The battle revolves around a Pentagon that wants to monopolize production of a single engine — the Pratt & Whitney F135 — and a Congress in which many advocate a second engine option, the F136, produced by General Electric and Rolls Royce.

The drama is unfolding in the context of a veto threat of a critical wartime defense budget if it includes any funding for the F136 engine. The single-engine narrative is clear if not misguided: Putting money into a second engine is inefficient and wasteful. Ask many Pentagon program managers, accountants, statisticiansand F135 advocates, and they’ll tell you we have a done deal.

But such a deal depends on top-down, authoritarian manipulation of a sole source monopoly supplier of America’s future high tech engine. Missing from their calculus is the power of innovation that springs from competition. America’s superior weapon systems don’t come from tidy retrospective constructs that respond to current threats. They come from the unfettered and free thinking design and development brain trust that doesn’t look back, but looks forward to preempt future threats and redefine the battlespace to our advantage.

Having been intimately involved with fighter development, I witnessed both the good and not-so-good of this process. The fundamentals of American fighter superiority demand rapid cycles of innovation and change, both of which are best fostered through the dynamics of competition. Unfortunately today’s Pentagon sees cycles of innovation as risky and inefficient. They, along with like minded actuaries, don’t "get it" because you cannot empirically value the art of innovation.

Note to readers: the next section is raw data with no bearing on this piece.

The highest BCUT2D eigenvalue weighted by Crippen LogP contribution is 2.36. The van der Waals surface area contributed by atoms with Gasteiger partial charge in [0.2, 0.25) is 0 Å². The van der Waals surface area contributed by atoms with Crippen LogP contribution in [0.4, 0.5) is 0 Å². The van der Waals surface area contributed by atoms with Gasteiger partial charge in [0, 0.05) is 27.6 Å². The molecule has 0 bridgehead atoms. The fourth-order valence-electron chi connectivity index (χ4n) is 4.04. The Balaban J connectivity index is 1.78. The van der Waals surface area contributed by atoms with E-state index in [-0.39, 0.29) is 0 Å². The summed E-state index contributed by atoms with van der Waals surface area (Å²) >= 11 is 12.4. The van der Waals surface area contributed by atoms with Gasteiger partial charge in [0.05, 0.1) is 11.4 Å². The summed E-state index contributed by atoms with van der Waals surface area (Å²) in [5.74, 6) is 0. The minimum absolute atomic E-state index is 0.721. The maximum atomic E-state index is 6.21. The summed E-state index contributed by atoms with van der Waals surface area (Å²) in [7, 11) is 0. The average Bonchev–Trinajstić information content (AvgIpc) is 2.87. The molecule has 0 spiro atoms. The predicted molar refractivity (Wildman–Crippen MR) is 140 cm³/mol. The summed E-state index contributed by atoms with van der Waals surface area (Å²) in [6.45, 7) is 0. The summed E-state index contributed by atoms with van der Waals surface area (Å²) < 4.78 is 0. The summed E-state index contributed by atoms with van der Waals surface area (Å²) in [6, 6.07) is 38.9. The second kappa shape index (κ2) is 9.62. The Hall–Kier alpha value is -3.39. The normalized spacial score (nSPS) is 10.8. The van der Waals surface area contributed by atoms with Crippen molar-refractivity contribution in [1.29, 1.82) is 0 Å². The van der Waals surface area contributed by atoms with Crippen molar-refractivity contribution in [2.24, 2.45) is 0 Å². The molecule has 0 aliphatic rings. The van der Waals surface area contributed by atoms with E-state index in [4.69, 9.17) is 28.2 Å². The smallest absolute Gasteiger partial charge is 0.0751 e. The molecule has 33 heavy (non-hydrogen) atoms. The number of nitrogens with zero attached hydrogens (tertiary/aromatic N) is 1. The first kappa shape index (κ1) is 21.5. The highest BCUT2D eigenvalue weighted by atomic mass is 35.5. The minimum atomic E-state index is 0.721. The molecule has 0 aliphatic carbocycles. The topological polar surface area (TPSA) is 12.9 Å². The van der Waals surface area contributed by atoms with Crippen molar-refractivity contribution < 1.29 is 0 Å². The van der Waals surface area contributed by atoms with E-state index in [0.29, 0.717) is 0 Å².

One of the best case studies of the true value of innovation involves the engines first fielded on the F-16 fighter. What became known as the Great Engine War offers a textbook example of how two competing providers unleashed design teams, technologists, engineers and war fighters to make a personal difference in engine development. It was a messy process, but it ultimately gave us the world’s best jet propulsion systems and the world’s two best design houses.

The sole source monopolization of the JSF engine will result in the loss of uniquely talented engineers, designers and technicians that may never return. A single engine might offer marginal near-term savings but the loss of the technogeeks and aviation artisans who accept the risks of cutting-edge innovation is incalculable. Contrary to the view of alternate engine opponents, these men and women are not beans to be counted or a “wasteful” investment. They represent the intangibility of hope and dreams of change that compel America’s youth to study hard and go on to produce the next engineering wonder.

Americans value the innovative spirit and they expect Congress to understand that our future military success depends not only on budgets but also brains. That’s the critical importance of having both engines for the JSF.

Robert Newton is a retired Air Force fighter pilot, test pilot and program manager.